Australian society is experiencing social and cultural changes when it comes to the inclusion of people with disability. The megatrends that will shape the future of providing services for people with disability are the technological revolution, new skills required for future employment, the cultural changes that are taking place and the demographic shifts occuring in Australia since the introduction of the NDIS.
The technological revolution, or the Fourth Industrial Revolution as it is called, has brought digitalisation, artificial intelligence, automation and robotics. All have the potential to improve the quality of life for people with disability but not without significant challenges and changes in mindset.
The future of providing services that people with disability want is not only affected by the impact of these new technologies but also by cultural change and demographic shifts. Concepts such as work-life balance, social values, responsible and ethical labour relations, career development and employment transition need to be incorporated into service provision models not just for customers but for service providers too. The future of services for people with disabilities should include broader skill developments such as critical thinking, analytical capacity, emotional intelligence and cognitive flexibility.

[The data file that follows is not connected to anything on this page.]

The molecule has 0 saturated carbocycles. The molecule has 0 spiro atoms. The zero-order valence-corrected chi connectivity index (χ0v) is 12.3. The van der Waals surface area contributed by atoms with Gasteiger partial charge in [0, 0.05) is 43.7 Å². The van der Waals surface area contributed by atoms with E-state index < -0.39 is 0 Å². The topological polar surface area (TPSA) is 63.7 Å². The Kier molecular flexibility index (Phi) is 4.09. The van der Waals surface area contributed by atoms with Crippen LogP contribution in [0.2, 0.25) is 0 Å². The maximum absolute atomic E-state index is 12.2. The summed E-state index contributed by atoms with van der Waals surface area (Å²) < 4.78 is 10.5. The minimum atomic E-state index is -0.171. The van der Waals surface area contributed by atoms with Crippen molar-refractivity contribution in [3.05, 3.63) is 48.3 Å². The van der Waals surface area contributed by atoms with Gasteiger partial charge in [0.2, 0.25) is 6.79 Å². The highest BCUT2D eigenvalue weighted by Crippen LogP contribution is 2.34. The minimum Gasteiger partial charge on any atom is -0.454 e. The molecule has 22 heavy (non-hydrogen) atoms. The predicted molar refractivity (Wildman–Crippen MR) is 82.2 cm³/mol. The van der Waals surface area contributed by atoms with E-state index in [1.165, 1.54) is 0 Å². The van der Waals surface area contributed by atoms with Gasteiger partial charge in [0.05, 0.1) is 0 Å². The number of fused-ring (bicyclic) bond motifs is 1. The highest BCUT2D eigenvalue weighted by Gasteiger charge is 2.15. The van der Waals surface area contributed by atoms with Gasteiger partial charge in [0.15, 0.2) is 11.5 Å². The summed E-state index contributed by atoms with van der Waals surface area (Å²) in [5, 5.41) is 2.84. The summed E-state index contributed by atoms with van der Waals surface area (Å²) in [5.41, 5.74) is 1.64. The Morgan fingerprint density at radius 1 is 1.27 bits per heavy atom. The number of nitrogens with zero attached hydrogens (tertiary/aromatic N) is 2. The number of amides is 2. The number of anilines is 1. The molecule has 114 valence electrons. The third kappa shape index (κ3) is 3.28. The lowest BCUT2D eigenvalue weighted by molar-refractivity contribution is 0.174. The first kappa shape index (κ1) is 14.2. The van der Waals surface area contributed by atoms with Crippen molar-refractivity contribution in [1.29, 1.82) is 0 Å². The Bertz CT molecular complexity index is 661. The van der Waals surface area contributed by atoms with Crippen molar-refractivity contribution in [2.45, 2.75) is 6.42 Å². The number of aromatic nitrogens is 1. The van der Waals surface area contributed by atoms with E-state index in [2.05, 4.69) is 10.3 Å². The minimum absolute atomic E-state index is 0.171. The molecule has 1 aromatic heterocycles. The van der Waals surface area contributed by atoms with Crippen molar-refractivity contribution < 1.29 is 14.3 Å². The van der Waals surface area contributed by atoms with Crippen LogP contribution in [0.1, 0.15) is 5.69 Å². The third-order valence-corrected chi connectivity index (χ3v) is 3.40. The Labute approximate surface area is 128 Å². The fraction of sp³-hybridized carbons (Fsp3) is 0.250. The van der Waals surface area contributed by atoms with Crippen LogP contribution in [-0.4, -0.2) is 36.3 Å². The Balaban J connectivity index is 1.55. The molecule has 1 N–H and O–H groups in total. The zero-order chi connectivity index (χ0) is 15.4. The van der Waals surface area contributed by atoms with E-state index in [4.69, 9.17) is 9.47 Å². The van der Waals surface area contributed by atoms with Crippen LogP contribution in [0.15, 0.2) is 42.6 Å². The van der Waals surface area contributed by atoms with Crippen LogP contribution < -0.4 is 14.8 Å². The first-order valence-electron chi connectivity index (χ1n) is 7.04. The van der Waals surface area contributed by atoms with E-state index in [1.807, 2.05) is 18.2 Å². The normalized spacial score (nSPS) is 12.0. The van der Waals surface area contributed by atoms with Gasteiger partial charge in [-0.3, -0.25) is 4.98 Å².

Considering the high level of unemployment of people with disability in Australia and the negative economic impact of poor workforce participation and mental health in the workplace, as well as the benefits in addressing it, there is a strong business case in tackling issues relating to the greater inclusion of people with disability in both setting policy and program direction for how services and support are provided.


Donna Purcell
Commonwealth Bank Australia

Biography: Donna works at Commonwealth Bank In the Customer and Community Advocacy Team as Senior Manager Accessibility and Capability Advice. Donna is a certified Access Consultant and as a person who is blind and a guide dog user, has lived experience of disability.
She is a Director for two NFP Boards: Northcott Society and Australian Network on Disability.


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